I know why people pay other people to mow. It sucks. But I learned. Knowledge is wealth that no one can take away from you. Maybe I don’t have money, but I have my brain. 

My great-grandmother always ate every bit of gristle and meat off a chicken bone. GG would say, “Poor people got poor ways.” I owned the mower. It made sense for me to learn to use it. 

A few weeks later I found a hotel receipt with that date. Oh. Hm. Guess you weren’t at your mom’s while I was learning to mow. 

I don’t wish it was me. I don’t want to be her. I’ve been her. I like being this version of me. 


I called my 3 older girls to the kitchen. Margaret was 13; Hazel was 11; Audrey was 9. I was warming up the leftover spaghetti and meatballs I had made the night before. Keith had come over while they weren’t home, and I cooked for him.

Clara, 16 months, had been dropped back home at 8pm, so she was the only one who met Keith. She piled her toys on him one at a time. This is code for–my toddler likes you.

“Is it too soon for y’all to meet Keith? He might come over again tonight to help me fix the water heater.” I knew what they’d say. I guess that’s why I asked. Audrey had already gotten mad at me that Clara met him before them.

“It’s not too soon! Tell him to come over!” I don’t even remember who said it. Probably all three. 

“Okay! Finish heating this stuff up. Oh and watch Clara for a few minutes.” They all three fell over themselves to take over for me. I rushed downstairs to my room. 

I called him back. 

“Do you know what tools and supplies I would need to buy? I’ll let you fix it. But well…I mean you can walk me through every step, but I want to do it.” I wonder if he could tell in my voice that this was the point of no return for me. I was smitten. 

“I’ve been at Lowe’s this whole time figuring out what supplies we will need. I own all the tools already. I’ll be right over.” He sounds a little smitten himself. And he’s so cute. Who owns that many tools?

I looked in the mirror. I should change my clothes. Do I have time? What’s a good, not too obviously nice…repair-stuff kind of outfit? No. Just leave this on. It will look obvious. I should run a brush through my hair. Should I make something else since he ate spaghetti with me last night? I should tell the girls to clean up. Nah.

This is me. This is how I dress at home. These are my girls. This is my old house. We eat leftovers. Our life is messy. Welcome. 

We fixed it together. I remember a few things that I learned, but I could never have done it without Keith, and I couldn’t fix it without him now either. 

And I don’t want to. I never want to do life without Keith. 



His side of the closet was nearly empty. I arranged the few things that were left on the clothes bar to try to make it look full again. 

“I don’t know what to do, Wendy,” How many times a day had I called her crying in the past week. “I can’t stand leaving the house for a few hours, so he can come and rip my heart out a little at a time.”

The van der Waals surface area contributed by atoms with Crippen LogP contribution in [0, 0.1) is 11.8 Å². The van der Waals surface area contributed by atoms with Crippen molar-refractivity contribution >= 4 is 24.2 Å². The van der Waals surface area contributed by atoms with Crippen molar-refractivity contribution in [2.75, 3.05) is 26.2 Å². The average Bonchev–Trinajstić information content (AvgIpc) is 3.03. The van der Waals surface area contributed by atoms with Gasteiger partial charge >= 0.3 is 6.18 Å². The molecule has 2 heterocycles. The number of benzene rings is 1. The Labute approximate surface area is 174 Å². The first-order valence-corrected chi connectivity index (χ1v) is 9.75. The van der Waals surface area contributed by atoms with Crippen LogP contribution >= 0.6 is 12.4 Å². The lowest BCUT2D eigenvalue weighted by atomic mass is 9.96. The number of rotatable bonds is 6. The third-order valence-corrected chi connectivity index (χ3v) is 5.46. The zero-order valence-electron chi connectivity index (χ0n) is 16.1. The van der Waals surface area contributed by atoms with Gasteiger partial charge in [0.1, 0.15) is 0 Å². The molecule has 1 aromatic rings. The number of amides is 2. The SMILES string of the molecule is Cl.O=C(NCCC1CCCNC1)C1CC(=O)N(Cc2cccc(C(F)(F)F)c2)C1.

What would be gone this time when I returned? I would burst back into the house bravely to scan it over quickly. What’s missing now? But I didn’t always figure it out. Usually I would notice later, in a weaker moment–some DVDs, his protein, more shoes, a large stack of diapers. 

I guess he couldn’t face me. Maybe that was best since I couldn’t hold myself together anyway. But it felt so much more cruel. I am your wife. When did I become your enemy?

“Just pray and breathe and stay calm, Emily.”

“Should I just spend my time boxing up all his things, so I don’t have to watch them disappear slowly? Would that hurt less?”

“Is that the message you want to send?”

“No. It’s not.” I didn’t want him to think I wanted him gone. I wanted him to stay. “…so, should I tape everything down with duct tape?”

“Hold on to it, and just pray.” We got off the phone. 

I wrapped my arms around his remaining shirts. Oh, Demetrius, the clothes you don’t wear, they are soaked with my tears and prayers. 

Clara was playing on the floor with a photo of Mommy and Daddy, actually the first photo we ever took together. I took a quick snapshot of her as she stared up at me concerned. I scooped her up and hugged her. 

“Everything is okay, baby.” I don’t have the option to fall apart. 

God, please help me through this, I am not strong enough. Please fast forward my life 6 months from this moment. I don’t want to feel every second. 

I sprayed my perfume on his clothes. Held them. Prayed. Maybe you won’t face me, fine. Then you can smell me. 

How did the heart of my husband become frozen, God? I grabbed onto his warm arms in this very bedroom, gave birth to his daughter in that very bathtub. How? And why? Which one is the real Demetrius?

“Sometimes when you’re in a dark place you think you’ve been buried, but you’ve actually been planted.” (Christine Caine)

Liebster Award Nomination

Liebster Award Nomination

I want to sincerely thank A Mother of All Trades for nominating me for my very first Liebster Award. Take some time to check out her blog using the hyperlink.

I googled this award to try to learn a little more about it, as I’m incredibly new to the blogging world. Very honored, and thank you again, Jennifer.